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Phosphor bronze and brass, 216 x 93 x 41 mm (8 1/2 x 3 5/8 x 1 5/8 in)
Purchased from the artist through the Lords Gallery, London (Grant-in-Aid) 1962
Kenneth Martin: A Retrospective Exhibition, Lords Gallery, London, October-November 1962 (42)
Kenneth Martin, Tate Gallery, London, May-June 1975 (58, reproduced p.84)
Tate Gallery Review 1953-63 and Report 1962-3, London 1963, pp.54-5
Mary Chamot, Dennis Farr and Martin Butlin, Tate Gallery: The Modern British Paintings, Drawings and Sculpture, vol.II, London 1965, p.428
Michael Compton, Optical and Kinetic Art, London 1967, pl.17
Like Spiral Construction (Tate T00554), with which it was acquired, Oscillation is a small work made of 3 mm (1/8 inch) square section phosphor bronze bar. In this case it has been cut into regular lengths of 44 mm (1 3/4 inches), which have been fixed with bronze solder in three stacks of sixty-seven bars to form an oscillating column. The two lateral stacks are made up of bars set at right angles on either side of the middle stack of bars; as a result, the sculpture has two broad faces (when all three stacks are seen) and two narrow faces. The surface appears to have been cleaned with a wire brush, polished and lacquered. This achieves a reflective sheen varied by the alteration of the relative position of the bars.
Kenneth Martin called the work a ‘reduction of principle of oscillation to simple tangible steps (events) ... This is the second of a group created from the development of one basic rhythm. In Vertical Screws and Oscillations I have used permutations and jazz rhythms and other rhythmic conventions’. The oscillation is seen in the graduated shifting of the bars in relation to one another vertically. It is also seen in the similarly measured shifting of the point of attachment of the lateral bars which moves from one end of the centrally stacked bars to the other. Martin again referred to jazz rhythms in relation to the Oscillations in his article entitled ‘Chance and Order’, noting that: ‘A programme was invented ... which went up one side of the construction and down the other, fusing them together in a union of complementaries and oppositions. So that the height of the work as well as the width had a natural limitation.’
The physicist David Bohm encountered Martin in 1962 and they discussed his research into the essence of order. The artist later told Bohm that their discussion of order as ‘the similar differences of successive steps’, which could be varied by ‘different similarities’ (for instance, a sequence repeated in another dimension), had ‘served as a point of departure’ for the Oscillations series. In Michael Compton’s exhaustive analysis of the later but similarly sized Oscillation, 1971 (Jan and Tineke Hoekstra), the artist’s extraordinarily complex system for arriving at the rhythm is traced. It was based upon the pendulum permutation, whereby sequences are generated by selecting alternate numbers from a series and then returning to the remaining numbers (1 2 3 4 5 6 gives 2 4 6 5 3 1), the new series being permuted in turn. Like Mary Martin, who used the process on Inversions (Tate T01198), Kenneth Martin worked out the location of elements from such numerical charts and subjected the basic scheme to related alterations in order to generate more varied results. Although within the confines of the initial process, the final accumulation of alterations (as outlined by Compton) make Martin’s permutation almost untraceable. Nevertheless, it is likely that he employed a related system on the Tate’s Oscillation. In common with the artist’s practice, the stack is symmetrical about the centre. The sixty-seven bars may be read from the top as the following sequences with the last unit marking the change of direction (signalled as additional): 6 moving right + 1, 10 moving left + 1, 5 moving right + 1, 1 moving left + 1, 5 moving right + 1. At that point a central run of three moving left + 1 occurs, heralding the reversal of the above sequence.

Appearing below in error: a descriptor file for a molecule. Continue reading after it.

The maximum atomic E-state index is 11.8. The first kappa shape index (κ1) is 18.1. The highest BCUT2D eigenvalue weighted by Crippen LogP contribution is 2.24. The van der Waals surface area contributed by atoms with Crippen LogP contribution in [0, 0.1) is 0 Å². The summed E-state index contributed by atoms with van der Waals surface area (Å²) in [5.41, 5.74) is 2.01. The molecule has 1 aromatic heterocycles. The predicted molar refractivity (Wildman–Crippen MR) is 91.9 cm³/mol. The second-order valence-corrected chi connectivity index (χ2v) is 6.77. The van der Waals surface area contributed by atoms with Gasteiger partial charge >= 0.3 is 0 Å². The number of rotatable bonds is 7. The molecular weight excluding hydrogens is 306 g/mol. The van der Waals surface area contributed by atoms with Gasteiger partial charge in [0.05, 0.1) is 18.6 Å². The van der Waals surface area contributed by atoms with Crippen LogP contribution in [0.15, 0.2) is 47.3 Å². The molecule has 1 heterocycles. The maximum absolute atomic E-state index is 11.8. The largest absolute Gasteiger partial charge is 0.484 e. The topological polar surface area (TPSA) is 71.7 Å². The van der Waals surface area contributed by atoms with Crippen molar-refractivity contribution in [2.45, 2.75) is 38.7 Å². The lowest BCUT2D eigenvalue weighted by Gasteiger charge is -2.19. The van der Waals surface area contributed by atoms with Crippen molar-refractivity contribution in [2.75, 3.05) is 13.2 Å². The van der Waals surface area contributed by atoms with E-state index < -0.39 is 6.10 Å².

Martin made a series of Oscillation sculptures. Five were shown at his solo exhibition in 1962, twelve in his 1975 retrospective. The culmination of the series came with the monumental Construction in Aluminium, 1967, selected from a limited competition (which included submissions by fellow Constructionists Anthony Hill and Robert Adams) for the Faculty of Engineering of Cambridge University.
 Kenneth Martin, letter to Tate, 31 January 1963, Tate Gallery cataloguing files.
 Martin, ‘Chance and Order’, One, no.1, October 1973, pp.3-6, reprinted in Kenneth Martin, exhibition catalogue, Tate Gallery, London 1975, pp.45-6.
 Reproduced in Kenneth Martin, exhibition catalogue, 1975, p.119.